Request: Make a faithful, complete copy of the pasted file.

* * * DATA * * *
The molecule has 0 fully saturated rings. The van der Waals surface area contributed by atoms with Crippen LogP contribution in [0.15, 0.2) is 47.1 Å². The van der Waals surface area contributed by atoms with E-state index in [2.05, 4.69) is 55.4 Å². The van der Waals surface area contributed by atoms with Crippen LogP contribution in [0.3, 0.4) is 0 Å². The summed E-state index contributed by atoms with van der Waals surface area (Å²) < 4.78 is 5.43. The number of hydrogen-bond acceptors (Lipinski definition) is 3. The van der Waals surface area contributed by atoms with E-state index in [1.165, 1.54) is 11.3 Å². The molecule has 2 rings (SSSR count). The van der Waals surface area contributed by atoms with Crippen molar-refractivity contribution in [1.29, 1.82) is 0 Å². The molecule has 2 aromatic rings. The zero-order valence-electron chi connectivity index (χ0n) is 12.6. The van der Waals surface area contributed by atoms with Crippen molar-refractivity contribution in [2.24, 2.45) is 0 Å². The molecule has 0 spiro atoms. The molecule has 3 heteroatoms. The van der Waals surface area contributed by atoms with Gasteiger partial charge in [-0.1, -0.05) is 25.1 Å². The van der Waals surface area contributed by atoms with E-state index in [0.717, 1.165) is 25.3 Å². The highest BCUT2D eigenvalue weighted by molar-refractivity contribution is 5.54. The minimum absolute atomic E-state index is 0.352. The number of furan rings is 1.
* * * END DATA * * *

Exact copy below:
The molecule has 0 fully saturated rings. The van der Waals surface area contributed by atoms with Crippen LogP contribution in [0.15, 0.2) is 47.1 Å². The van der Waals surface area contributed by atoms with E-state index in [2.05, 4.69) is 55.4 Å². The van der Waals surface area contributed by atoms with Crippen LogP contribution in [0.3, 0.4) is 0 Å². The summed E-state index contributed by atoms with van der Waals surface area (Å²) < 4.78 is 5.43. The number of hydrogen-bond acceptors (Lipinski definition) is 3. The van der Waals surface area contributed by atoms with E-state index in [1.165, 1.54) is 11.3 Å². The molecule has 2 rings (SSSR count). The van der Waals surface area contributed by atoms with Crippen molar-refractivity contribution in [1.29, 1.82) is 0 Å². The molecule has 2 aromatic rings. The zero-order valence-electron chi connectivity index (χ0n) is 12.6. The van der Waals surface area contributed by atoms with Crippen molar-refractivity contribution in [2.24, 2.45) is 0 Å². The molecule has 0 spiro atoms. The molecule has 3 heteroatoms. The van der Waals surface area contributed by atoms with Gasteiger partial charge in [-0.1, -0.05) is 25.1 Å². The van der Waals surface area contributed by atoms with E-state index in [0.717, 1.165) is 25.3 Å². The highest BCUT2D eigenvalue weighted by molar-refractivity contribution is 5.54. The minimum absolute atomic E-state index is 0.352. The number of furan rings is 1.